That was an august assignment for an executive now accustomed to dealing with bureaucracy with the shears available in the private sector. Ms. Decter tells us of the creeping immobilization of the Defense Department in 2001. No money appropriated by Congress could be used by the DOD other than for the specific purpose designated. The Department had to submit 905 reports to Congress every year, to respond to 2,500 weekly inquiries or complaints from members of Congress. It was monitored closely by 24,000 outside auditors and inspectors. The overhead was such that only l4 percent of DOD manpower was directly related to combat operations.
And so on. What evolved was the Rumsfeld widely admired and ever so widely resented — by some in his staff, and by many in the press and in Congress — for his directness of style, for his willingness to face his critics with his contentious self-confidence, and, of course, for his identification as supreme military actor in the Iraq war.
But now suddenly, the ever-confident Rumsfeld privately confesses to eleven hundred and eleven people that he can't be sure it is all working, our war against terrorism. He asks that question in the same spirit as, in other careers, he'd pause to ask basic questions, causing in him not paralyzing ambiguity, but hardheaded, Yankee inquiry into what was being accepted as his standing commission in life, like congressional service, service abroad, service in the private sector, service, one more time, in the Pentagon. There his fidelity to the commander in chief is whole, but his powers of inquiry are unimpeded.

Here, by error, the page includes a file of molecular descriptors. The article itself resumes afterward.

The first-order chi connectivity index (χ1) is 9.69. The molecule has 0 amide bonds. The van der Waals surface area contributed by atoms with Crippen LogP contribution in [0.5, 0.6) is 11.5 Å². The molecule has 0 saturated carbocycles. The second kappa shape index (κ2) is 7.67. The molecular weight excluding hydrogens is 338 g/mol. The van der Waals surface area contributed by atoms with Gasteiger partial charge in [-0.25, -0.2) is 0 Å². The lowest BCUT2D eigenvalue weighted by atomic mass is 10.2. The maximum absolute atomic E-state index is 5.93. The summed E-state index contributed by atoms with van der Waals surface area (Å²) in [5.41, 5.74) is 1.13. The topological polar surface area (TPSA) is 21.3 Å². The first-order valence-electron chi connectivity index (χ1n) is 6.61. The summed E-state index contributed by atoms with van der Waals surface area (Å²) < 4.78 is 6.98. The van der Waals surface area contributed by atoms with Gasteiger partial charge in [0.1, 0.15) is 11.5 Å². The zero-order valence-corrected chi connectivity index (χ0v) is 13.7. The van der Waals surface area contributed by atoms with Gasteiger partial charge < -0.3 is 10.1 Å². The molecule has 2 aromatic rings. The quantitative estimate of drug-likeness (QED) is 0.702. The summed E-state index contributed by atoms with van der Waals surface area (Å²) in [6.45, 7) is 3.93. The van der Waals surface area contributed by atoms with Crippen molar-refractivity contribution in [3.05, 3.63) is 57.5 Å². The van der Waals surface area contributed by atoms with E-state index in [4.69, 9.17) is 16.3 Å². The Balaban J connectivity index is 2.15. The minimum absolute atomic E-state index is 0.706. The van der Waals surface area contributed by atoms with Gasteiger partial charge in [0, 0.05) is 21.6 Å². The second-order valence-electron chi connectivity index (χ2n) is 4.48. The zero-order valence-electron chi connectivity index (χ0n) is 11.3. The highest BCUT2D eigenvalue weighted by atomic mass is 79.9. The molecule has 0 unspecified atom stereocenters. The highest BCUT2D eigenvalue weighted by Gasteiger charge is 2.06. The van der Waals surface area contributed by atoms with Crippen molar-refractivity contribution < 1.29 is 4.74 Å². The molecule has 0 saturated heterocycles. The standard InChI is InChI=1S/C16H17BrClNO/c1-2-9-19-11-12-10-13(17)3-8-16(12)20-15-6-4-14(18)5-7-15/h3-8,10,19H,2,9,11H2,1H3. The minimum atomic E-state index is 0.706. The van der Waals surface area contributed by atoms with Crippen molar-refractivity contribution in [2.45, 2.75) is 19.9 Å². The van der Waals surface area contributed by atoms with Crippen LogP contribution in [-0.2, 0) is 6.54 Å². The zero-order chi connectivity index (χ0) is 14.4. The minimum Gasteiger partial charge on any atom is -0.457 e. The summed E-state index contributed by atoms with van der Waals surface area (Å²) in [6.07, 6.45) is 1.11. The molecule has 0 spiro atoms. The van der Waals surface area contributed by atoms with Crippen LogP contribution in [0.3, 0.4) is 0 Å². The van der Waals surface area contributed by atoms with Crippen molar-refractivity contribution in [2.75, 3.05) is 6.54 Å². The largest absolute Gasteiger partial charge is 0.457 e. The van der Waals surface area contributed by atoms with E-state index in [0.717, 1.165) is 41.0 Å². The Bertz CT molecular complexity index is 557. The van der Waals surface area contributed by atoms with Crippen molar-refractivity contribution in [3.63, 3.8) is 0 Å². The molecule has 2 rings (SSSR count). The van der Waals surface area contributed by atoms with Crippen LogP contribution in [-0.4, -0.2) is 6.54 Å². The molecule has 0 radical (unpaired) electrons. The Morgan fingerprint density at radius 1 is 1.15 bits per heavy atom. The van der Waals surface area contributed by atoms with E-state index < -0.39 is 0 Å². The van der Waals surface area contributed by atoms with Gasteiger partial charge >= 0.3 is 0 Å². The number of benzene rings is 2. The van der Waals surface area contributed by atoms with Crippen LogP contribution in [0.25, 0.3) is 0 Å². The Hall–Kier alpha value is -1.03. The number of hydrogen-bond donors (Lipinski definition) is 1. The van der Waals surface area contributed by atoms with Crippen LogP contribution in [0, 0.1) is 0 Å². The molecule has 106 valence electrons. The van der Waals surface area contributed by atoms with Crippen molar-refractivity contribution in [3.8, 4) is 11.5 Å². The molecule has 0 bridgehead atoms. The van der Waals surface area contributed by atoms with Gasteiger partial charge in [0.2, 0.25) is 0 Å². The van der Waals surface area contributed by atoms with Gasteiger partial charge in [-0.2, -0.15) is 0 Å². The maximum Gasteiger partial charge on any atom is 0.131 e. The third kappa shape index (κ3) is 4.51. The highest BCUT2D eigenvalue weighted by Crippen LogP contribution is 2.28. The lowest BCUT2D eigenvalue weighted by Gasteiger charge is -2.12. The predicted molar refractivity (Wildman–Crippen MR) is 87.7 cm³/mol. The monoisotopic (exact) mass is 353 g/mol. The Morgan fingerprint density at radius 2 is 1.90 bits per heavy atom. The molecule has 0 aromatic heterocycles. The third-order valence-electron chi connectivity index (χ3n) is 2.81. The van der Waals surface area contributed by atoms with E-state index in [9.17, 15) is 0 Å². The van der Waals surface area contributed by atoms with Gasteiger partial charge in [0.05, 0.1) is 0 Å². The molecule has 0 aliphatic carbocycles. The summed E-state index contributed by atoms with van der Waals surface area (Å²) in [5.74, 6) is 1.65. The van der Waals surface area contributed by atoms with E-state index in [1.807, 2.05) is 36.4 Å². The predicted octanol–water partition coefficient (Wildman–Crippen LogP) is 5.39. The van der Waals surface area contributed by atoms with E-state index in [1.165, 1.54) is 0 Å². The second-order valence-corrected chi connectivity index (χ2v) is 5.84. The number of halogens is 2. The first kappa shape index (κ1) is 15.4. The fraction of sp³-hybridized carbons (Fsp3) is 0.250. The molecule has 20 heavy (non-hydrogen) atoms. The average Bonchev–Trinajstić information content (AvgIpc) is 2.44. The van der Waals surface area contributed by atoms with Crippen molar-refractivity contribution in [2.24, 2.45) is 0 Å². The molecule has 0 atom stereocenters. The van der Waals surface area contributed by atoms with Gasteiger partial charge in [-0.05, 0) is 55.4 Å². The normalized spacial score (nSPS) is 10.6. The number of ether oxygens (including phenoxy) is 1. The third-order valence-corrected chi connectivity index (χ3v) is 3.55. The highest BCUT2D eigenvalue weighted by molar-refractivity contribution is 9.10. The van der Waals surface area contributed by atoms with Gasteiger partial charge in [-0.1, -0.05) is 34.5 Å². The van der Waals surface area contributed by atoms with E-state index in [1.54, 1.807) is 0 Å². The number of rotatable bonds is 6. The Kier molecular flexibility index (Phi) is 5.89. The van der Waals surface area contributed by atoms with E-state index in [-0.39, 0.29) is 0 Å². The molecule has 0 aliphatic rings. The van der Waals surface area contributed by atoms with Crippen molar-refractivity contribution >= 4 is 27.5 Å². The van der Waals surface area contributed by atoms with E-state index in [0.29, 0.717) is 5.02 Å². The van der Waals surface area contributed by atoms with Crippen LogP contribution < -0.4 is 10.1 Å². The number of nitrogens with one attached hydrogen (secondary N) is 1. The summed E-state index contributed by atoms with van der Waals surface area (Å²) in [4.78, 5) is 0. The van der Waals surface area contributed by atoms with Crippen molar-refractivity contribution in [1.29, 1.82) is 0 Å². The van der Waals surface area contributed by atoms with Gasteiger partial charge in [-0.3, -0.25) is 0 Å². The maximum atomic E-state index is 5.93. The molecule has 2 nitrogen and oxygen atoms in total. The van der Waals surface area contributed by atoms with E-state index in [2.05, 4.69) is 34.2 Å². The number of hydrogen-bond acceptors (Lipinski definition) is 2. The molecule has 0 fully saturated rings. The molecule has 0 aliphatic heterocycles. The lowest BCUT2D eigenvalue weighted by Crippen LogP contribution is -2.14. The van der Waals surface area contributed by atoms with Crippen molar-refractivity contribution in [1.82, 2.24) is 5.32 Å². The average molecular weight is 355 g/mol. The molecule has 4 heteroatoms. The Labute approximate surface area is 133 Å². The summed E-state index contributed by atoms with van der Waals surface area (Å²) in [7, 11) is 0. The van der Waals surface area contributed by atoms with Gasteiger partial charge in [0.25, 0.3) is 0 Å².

We can expect more discussion on that basic question, are we winning in Iraq? If not, what is to be done? It is by no means inconceivable that the answers here will be by Donald Rumsfeld.